“The last two years, it’s just quadrupled,” Sully said.
The motion of the river removed tons of material from their side of the bank, piling a lot of it as rocky, gravelly deposits along the opposite shore and sending the rest downriver.
“A lot of our fill is over there,” he said. “What denotes our north boundary was the south shore of the river,” Sullivan said. In places, that boundary is now as far as 50 feet out in the water.
The Sullivans have spent about four years seeking county action on the levee, which has now been destroyed up to within about 300 feet of the North Fork Bridge,
A few years ago, “it wouldn’t have taken a lot of armament to stop this erosion,” Sully said. “Look at it now.”
Pushing for action from King County, the Sullivans have become increasingly frustrated with the response. At one point told that their levee was on the roster for repairs, the Sullivans instead became a candidate for buy-out.
With the scale of the damage and the natural processes now changing the North Fork, the county has ruled out a levee replacement. County officials say the situation does not warrant emergency action.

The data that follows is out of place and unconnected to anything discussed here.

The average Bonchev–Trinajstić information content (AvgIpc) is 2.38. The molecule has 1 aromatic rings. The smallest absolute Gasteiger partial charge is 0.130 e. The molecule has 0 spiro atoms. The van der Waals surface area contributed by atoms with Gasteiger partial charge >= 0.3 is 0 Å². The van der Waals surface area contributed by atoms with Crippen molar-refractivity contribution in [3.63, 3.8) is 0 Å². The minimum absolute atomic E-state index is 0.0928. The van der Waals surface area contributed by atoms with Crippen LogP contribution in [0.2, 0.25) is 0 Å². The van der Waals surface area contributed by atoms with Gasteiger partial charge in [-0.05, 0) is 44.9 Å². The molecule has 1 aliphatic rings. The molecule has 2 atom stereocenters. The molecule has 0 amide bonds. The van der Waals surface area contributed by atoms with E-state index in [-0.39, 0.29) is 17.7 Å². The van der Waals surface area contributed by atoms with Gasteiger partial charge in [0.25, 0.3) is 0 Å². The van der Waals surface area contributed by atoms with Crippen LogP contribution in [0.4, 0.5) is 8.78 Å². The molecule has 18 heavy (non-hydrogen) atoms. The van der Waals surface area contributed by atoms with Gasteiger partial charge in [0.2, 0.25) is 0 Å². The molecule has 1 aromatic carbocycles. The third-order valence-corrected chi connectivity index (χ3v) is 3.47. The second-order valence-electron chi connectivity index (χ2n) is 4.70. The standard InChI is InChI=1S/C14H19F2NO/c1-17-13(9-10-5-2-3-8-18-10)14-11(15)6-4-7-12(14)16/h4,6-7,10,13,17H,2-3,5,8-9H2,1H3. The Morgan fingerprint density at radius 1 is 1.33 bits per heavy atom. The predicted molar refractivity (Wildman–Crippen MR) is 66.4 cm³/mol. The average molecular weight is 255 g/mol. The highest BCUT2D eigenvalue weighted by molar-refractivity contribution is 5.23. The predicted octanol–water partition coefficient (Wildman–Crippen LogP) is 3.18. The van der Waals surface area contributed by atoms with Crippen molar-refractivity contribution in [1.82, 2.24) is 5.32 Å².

“We’ve concluded that the best approach is to make the Sullivans a fair market value offer for their property,” said Clint Loper, the county’s supervising engineer for River and Floodplain Management in the Snoqualmie basin.
This part of the river is susceptible to channel changes, as it sits in the North Fork’s alluvial fan, a flat area near the river’s mouth where the sediment is deposited and the flow is prone to meandering.
“It used to flow parallel,” Loper said. “Now, the river is to the north, attacking the levee at an aggressive angle.”
As the river meanders, Loper said it’s still expected to keep its channel under the bridge. If the county owned the property, Loper said his division might look at a project to protect the approaches to the bridge.
Like the Shake Mill Left, many local levies date to the 1960s, Loper said.
“There was a philosophy of what we call river training,” he said.
But today, the Sullivans’ levee is among others that are not routinely maintained.
Loper said his division doesn’t have clear records on whether the Shake Mill levee was privately or publicly constructed.
“We do know that there are many properties along the North Fork for which we do have easements,” he said. “The easements we have specifically exclude the Sullivan property. Someone made a decision not to grant that easement to the county back in the 60s. That is our analysis.”
Loper said he understands the Sullivans’ position.